West Virginia University’s Native American Studies Program will host a student research colloquium on Tuesday, April 24, at 6:30 p.m. in 118 Oglebay Hall. The event will begin with a reception in honor of the student scholars and their instructors. Presentations will follow the reception. Both the reception and colloquium are free and open to the public.
Five student researchers will present their work, pertaining to issues ranging from tribal sovereignty and environmentally sound energy production to Lord Dunmore’s War, the 1779 Sullivan Campaign and community-based participatory research focused on health and wellness, including suicide prevention among native youth.
The colloquium participants are:
Bambi Bevill from Wheeling, W.Va., will receive her master’s degree from WVU in May. She is a student in public health with an emphasis in social and behavioral sciences/wellness. The title of her presentation is, ”’Mitakuye Oyasin’Linking Up Through Community-Based Participatory Research.” She will also give a presentation at the 2012 National Wellness Institute Conference.
Abigail Cioffi, a graduate candidate in public history from Charleston, W.Va., will present “The Ohio Indians of Dunmore’s War.” Cioffi earned a bachelor’s degree from WVU in history with a minor in art history.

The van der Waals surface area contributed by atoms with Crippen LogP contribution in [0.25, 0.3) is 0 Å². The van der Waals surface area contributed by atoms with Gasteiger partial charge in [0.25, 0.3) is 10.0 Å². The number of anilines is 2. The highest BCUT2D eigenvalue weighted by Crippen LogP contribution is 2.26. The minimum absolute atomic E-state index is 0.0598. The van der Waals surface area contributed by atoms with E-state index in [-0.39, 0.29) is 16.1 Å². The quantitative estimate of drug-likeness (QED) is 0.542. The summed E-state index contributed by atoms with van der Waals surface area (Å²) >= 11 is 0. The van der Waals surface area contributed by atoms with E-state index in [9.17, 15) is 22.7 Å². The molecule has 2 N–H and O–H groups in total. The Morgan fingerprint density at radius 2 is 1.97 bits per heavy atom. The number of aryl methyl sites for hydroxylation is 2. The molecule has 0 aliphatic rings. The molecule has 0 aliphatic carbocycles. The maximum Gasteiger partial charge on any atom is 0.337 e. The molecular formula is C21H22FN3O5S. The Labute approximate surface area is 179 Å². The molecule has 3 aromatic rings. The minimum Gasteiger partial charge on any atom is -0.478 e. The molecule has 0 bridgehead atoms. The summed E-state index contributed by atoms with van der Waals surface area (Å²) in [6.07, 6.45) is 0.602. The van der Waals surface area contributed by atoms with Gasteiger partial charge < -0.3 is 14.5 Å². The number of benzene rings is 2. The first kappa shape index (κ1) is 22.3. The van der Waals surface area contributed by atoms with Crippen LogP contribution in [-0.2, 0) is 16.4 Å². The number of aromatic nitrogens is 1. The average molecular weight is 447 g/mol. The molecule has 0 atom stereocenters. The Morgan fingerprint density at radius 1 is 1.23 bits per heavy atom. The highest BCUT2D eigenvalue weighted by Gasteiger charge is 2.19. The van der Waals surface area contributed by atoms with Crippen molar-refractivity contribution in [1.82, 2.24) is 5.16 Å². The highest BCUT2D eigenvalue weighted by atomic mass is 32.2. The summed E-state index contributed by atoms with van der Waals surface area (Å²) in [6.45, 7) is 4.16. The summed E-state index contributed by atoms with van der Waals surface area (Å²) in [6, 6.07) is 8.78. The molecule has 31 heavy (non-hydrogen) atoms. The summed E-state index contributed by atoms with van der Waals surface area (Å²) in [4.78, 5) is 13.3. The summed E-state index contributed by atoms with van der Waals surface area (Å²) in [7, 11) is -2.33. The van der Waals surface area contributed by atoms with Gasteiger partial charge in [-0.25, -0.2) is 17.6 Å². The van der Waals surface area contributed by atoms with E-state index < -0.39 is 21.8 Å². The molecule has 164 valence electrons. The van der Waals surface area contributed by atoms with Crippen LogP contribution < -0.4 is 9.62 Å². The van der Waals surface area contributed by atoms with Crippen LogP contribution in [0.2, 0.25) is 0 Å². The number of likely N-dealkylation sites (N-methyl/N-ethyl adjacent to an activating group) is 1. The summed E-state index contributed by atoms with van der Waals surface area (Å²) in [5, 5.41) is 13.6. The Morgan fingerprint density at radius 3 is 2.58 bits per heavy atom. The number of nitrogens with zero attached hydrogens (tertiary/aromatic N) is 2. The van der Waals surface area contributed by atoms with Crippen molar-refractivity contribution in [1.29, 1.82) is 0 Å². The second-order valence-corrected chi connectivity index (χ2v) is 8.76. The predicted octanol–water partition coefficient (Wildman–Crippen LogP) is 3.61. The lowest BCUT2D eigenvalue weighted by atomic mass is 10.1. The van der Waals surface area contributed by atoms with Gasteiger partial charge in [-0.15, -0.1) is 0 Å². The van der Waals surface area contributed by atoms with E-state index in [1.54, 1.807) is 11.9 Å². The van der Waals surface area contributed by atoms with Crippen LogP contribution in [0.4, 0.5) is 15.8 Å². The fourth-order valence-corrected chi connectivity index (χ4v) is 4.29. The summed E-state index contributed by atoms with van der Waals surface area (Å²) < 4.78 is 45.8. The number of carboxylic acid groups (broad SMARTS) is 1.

Melanie Hockenberry is from Morgantown, W.Va. She earned a master’s degree in educational psychology with an emphasis in child development and family studies in December 2011. Her topic is “Validation of the Resilience Competencies Scale for Applications among American Indian Youth.”
Jason Kikel is a geography major minoring in Native American Studies from Gibsonia, Pa. His topic, “Self-Government and Self-Determination: Energy Development in Indian Country,” was researched as part of his work in a Sovereign Tribal Nations class.
Leslee Tyler, a history major with minors in philosophy and sociology, is from South Charleston, W.Va. The title of her presentation is, “The 1779 Sullivan Campaign and a Broken Iroquois Confederacy.”
The students completed their research while enrolled in courses taught by members of the Native American Studies committee: Carol Markstrom, Ph.D., child development and family studies; Bonnie M. Brown; Tyler Boulware, Ph.D., in the Department of History; and other WVU faculty: Bill Reger-Nash, Ph.D., in public health; and Carletta Bush, Ph.D., in the Department of History.
For more information, contact Bonnie M. Brown, coordinator of the Native American Studies Program, at 304-293-4626 or BonnieM.Brown@mail.wvu.edu
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304-293-7406, ext. 5251, Rebecca.Herod@mail.wvu.edu
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